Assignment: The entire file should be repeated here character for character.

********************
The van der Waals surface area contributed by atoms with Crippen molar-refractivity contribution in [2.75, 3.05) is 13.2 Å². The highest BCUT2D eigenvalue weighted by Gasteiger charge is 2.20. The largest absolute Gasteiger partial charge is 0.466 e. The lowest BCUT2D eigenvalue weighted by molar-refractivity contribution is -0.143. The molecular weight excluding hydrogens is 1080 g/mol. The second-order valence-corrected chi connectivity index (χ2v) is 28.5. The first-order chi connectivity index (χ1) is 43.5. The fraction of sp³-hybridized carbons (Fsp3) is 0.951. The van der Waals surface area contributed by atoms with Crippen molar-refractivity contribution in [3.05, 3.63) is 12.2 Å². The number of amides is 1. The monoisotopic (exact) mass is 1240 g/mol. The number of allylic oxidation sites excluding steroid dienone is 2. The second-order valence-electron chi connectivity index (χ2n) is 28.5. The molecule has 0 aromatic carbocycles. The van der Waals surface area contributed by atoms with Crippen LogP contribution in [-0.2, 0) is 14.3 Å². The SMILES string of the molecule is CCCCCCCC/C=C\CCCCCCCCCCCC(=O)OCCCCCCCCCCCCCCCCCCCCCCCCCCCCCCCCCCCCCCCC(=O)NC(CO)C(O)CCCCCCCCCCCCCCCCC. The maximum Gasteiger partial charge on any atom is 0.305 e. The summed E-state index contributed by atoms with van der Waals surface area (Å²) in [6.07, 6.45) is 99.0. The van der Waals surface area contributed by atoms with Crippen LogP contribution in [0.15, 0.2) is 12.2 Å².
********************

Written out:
The van der Waals surface area contributed by atoms with Crippen molar-refractivity contribution in [2.75, 3.05) is 13.2 Å². The highest BCUT2D eigenvalue weighted by Gasteiger charge is 2.20. The largest absolute Gasteiger partial charge is 0.466 e. The lowest BCUT2D eigenvalue weighted by molar-refractivity contribution is -0.143. The molecular weight excluding hydrogens is 1080 g/mol. The second-order valence-corrected chi connectivity index (χ2v) is 28.5. The first-order chi connectivity index (χ1) is 43.5. The fraction of sp³-hybridized carbons (Fsp3) is 0.951. The van der Waals surface area contributed by atoms with Crippen molar-refractivity contribution in [3.05, 3.63) is 12.2 Å². The number of amides is 1. The monoisotopic (exact) mass is 1240 g/mol. The number of allylic oxidation sites excluding steroid dienone is 2. The second-order valence-electron chi connectivity index (χ2n) is 28.5. The molecule has 0 aromatic carbocycles. The van der Waals surface area contributed by atoms with Crippen LogP contribution in [-0.2, 0) is 14.3 Å². The SMILES string of the molecule is CCCCCCCC/C=C\CCCCCCCCCCCC(=O)OCCCCCCCCCCCCCCCCCCCCCCCCCCCCCCCCCCCCCCCC(=O)NC(CO)C(O)CCCCCCCCCCCCCCCCC. The maximum Gasteiger partial charge on any atom is 0.305 e. The summed E-state index contributed by atoms with van der Waals surface area (Å²) in [6.07, 6.45) is 99.0. The van der Waals surface area contributed by atoms with Crippen LogP contribution in [0.15, 0.2) is 12.2 Å².